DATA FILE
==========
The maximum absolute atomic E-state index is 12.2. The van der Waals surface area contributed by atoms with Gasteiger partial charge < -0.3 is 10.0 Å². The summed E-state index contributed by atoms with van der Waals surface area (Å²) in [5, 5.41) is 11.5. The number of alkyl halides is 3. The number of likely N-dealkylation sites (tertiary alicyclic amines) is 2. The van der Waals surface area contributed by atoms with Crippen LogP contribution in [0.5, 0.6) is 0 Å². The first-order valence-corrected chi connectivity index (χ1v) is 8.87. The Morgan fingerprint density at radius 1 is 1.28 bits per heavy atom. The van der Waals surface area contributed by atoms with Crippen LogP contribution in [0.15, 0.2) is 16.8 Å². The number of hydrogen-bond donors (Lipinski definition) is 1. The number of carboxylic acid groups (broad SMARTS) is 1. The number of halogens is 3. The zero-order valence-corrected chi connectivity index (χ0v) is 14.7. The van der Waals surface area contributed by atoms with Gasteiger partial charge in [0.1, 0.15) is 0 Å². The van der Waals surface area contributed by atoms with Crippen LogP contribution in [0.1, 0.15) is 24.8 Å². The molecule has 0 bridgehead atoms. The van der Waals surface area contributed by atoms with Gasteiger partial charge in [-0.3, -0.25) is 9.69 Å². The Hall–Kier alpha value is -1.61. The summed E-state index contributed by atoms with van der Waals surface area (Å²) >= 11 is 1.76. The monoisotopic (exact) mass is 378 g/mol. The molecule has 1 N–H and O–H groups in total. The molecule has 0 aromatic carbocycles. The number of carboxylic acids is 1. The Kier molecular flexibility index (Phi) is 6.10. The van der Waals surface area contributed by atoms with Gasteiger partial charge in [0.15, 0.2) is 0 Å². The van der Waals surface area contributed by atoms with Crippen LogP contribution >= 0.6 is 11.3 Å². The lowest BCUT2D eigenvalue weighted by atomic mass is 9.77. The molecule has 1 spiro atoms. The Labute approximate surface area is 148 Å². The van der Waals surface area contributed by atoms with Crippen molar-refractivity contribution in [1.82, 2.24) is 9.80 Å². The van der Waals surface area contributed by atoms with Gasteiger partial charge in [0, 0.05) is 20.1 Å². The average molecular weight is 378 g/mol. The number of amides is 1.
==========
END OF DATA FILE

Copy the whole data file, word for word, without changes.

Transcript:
The maximum absolute atomic E-state index is 12.2. The van der Waals surface area contributed by atoms with Gasteiger partial charge < -0.3 is 10.0 Å². The summed E-state index contributed by atoms with van der Waals surface area (Å²) in [5, 5.41) is 11.5. The number of alkyl halides is 3. The number of likely N-dealkylation sites (tertiary alicyclic amines) is 2. The van der Waals surface area contributed by atoms with Crippen LogP contribution in [0.5, 0.6) is 0 Å². The first-order valence-corrected chi connectivity index (χ1v) is 8.87. The Morgan fingerprint density at radius 1 is 1.28 bits per heavy atom. The van der Waals surface area contributed by atoms with Crippen LogP contribution in [0.15, 0.2) is 16.8 Å². The number of hydrogen-bond donors (Lipinski definition) is 1. The number of carboxylic acid groups (broad SMARTS) is 1. The number of halogens is 3. The zero-order valence-corrected chi connectivity index (χ0v) is 14.7. The van der Waals surface area contributed by atoms with Gasteiger partial charge in [0.1, 0.15) is 0 Å². The van der Waals surface area contributed by atoms with Crippen LogP contribution in [0.1, 0.15) is 24.8 Å². The molecule has 0 bridgehead atoms. The van der Waals surface area contributed by atoms with Gasteiger partial charge in [-0.3, -0.25) is 9.69 Å². The Hall–Kier alpha value is -1.61. The summed E-state index contributed by atoms with van der Waals surface area (Å²) >= 11 is 1.76. The monoisotopic (exact) mass is 378 g/mol. The molecule has 1 N–H and O–H groups in total. The molecule has 0 aromatic carbocycles. The number of carboxylic acids is 1. The Kier molecular flexibility index (Phi) is 6.10. The van der Waals surface area contributed by atoms with Gasteiger partial charge in [0.15, 0.2) is 0 Å². The van der Waals surface area contributed by atoms with Crippen LogP contribution >= 0.6 is 11.3 Å². The lowest BCUT2D eigenvalue weighted by atomic mass is 9.77. The molecule has 1 spiro atoms. The Labute approximate surface area is 148 Å². The van der Waals surface area contributed by atoms with Crippen molar-refractivity contribution in [1.82, 2.24) is 9.80 Å². The van der Waals surface area contributed by atoms with Gasteiger partial charge in [0, 0.05) is 20.1 Å². The average molecular weight is 378 g/mol. The number of amides is 1.